Sunday, June 30, 2019

Howley to Gros Morne

Have you ever gotten to the end of a day, and wondered how on earth you got to where you are? How you could ever be so unexpectedly lucky? For us today certainly begs the question - how many amazing things can happen in one day?



We had a bit of a late start out of Howley this morning, because we waited until the Trapper's Lounge opened for breakfast before setting out. As we were enjoying coffee, scrambled eggs, toast, and hash browns we were chatting with the owner of the restaurant. Heading west out of Howley meant that we said goodbye to central Newfoundland, and hello to the western portion of The Rock. She described the island as having two parts - that the culture, art, and fancy restaurants were in the east, but that the west was Newfoundland's playground. I guess we will find out!



As we headed out of the small community of Howley, we passed a memorial garden commemorating the release of the first moose on the island in 1904. Apparently moose were introduced to supplement people's food supply from wild game. The introduction was successful and by 2004 these large mammals had spread to all parts of the Island and become a huge economic success as well.





Once out of town the trail took us over a series of trestle bridges that spanned from small island to small island. The sections of trail on the islands were golden brown sand bars, which were beautiful, but which made progress difficult. The sand bars stretched out into the lake, but although we scanned for shorebirds we didn't see any.




As we chatted with a fisherman on one of the bridges a Common Loon surfaced. The man was very happy to describe the Loon for us, saying it and its mate were often out on the lake, fishing just him, and showing us where the bird would surface. At the far end of the lake we also saw a male Common Merganser with three females, which is a new species for us on this trek. We stopped briefly to enjoy the peaceful scene and the stunning reflections on the lake, and then pressed on.

The trail took us through wet meadows, but beyond were tall, dark, forested mountains with patches of snow. These mountains are part of the Appalachian range that extends south to Georgia, and somewhere along their ridges is a part of the International Appalachian Trail.





An hour or so after leaving Howley we came to huge hydro electric dam. The old train line, and railtrail did go over the top, but we misread the signs, and ended up crossing below the dam and rejoining the trail on the other side. It was a slightly uncomfortable feeling to walk below the huge metal wall that was holding back such an enormous volume of water, but made us appreciate the stunning feat of engineering that made this possible.



After the dam the trail turned into a more or less straight run, which for the first time offered little shade. We walked past open meadows, marshes, and bogs, and there were very few trees. It felt as though we were heading straight towards the mountains, which was something new that gave this part of the island a very different feeling than anything we've experienced so far.





Around 3 PM we reached the edge of Deer Lake, which is one of the larger towns in Newfoundland. We were hoping to step off the trail for a few days to visit Gros Morne National Park at this point, but weren't sure if it would work out. We were thrilled to learn that two of the park staff could meet us this afternoon and give us a ride up to what we've been told is "Newfoundland's Grand Canyon."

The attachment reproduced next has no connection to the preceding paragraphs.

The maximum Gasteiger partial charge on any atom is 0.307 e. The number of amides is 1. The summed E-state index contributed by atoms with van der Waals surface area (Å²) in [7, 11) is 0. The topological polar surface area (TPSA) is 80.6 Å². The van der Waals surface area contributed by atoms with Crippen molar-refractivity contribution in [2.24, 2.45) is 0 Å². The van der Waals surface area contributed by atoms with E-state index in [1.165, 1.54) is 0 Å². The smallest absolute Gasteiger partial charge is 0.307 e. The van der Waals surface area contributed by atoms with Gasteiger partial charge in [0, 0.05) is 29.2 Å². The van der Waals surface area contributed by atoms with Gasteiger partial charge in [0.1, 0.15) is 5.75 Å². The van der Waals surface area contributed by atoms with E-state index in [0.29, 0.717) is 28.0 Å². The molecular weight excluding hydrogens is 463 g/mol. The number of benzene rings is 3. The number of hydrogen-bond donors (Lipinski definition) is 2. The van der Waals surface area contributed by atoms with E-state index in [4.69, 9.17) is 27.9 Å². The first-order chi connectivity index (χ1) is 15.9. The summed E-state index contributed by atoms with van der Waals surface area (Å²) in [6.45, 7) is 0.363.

Gros Morne (lonely mountain), the second highest highest mountain in Newfoundland, with an elevation of 807 m. The National Park that is named after it offers visitors a chance to wander coastal beaches, hike alpine meadows, and explore the Boreal forest. Its landscape has been shaped by colliding continents and grinding glaciers, and provides a stunningly beautiful and dramatic scene featuring towering mountains, shear-walled gorges, and many ancient, fascinating, and unique geological features. It has been designated a UNESCO World Heritage Site, as well as an Important Bird Area, and we are very excited to have an opportunity to see it!

Once we reached Deer Lake things happened fast. We headed in to Foodland to get supplies, and were picked up by two incredibly kind park staff. They drove us the 67 km up to the park, and even gave us a guided tour along the way, pointing out the names of the mountains we were passing, and describing some of the wildlife surveys that take place in the park. It was extremely exciting to learn about the fish ladders that are in place to monitor salmon populations, the Willow and Rock Ptarmigan surveys, the Barrows Goldeneye, bat, and vegetation monitoring that is done, and the icepack measurements that are collected, among other things.





We have been invited to give a talk at the park in a few days, and as part of that Parks Canada is letting us stay in a complimentary cabin for a few nights! We had no idea this would be happening, and it completely blew us away. We are in one of the most beautiful spots on the island (there are lots!), staying in a gorgeous cabin on the edge of lake. It is like a dream come true!



After being dropped off we walked the 2 km Berry Hill Pond trail, which is a footpath that takes you through Boreal forest around the edges of a lake. The tight spruce trees, deep, soft moss, lichen covered rocks, and wildflowers were a stunning foreground for the steep, treed mountains beyond. As the sun set it sent down golden rays through the clouds above the cabin, as if to highlight the many gifts we received today.






As we sit beside the warmth of the wood stove, listening to the wind and the frog calls outside, it is hard to imagine how we can possibly be this lucky. It was an amazing day.


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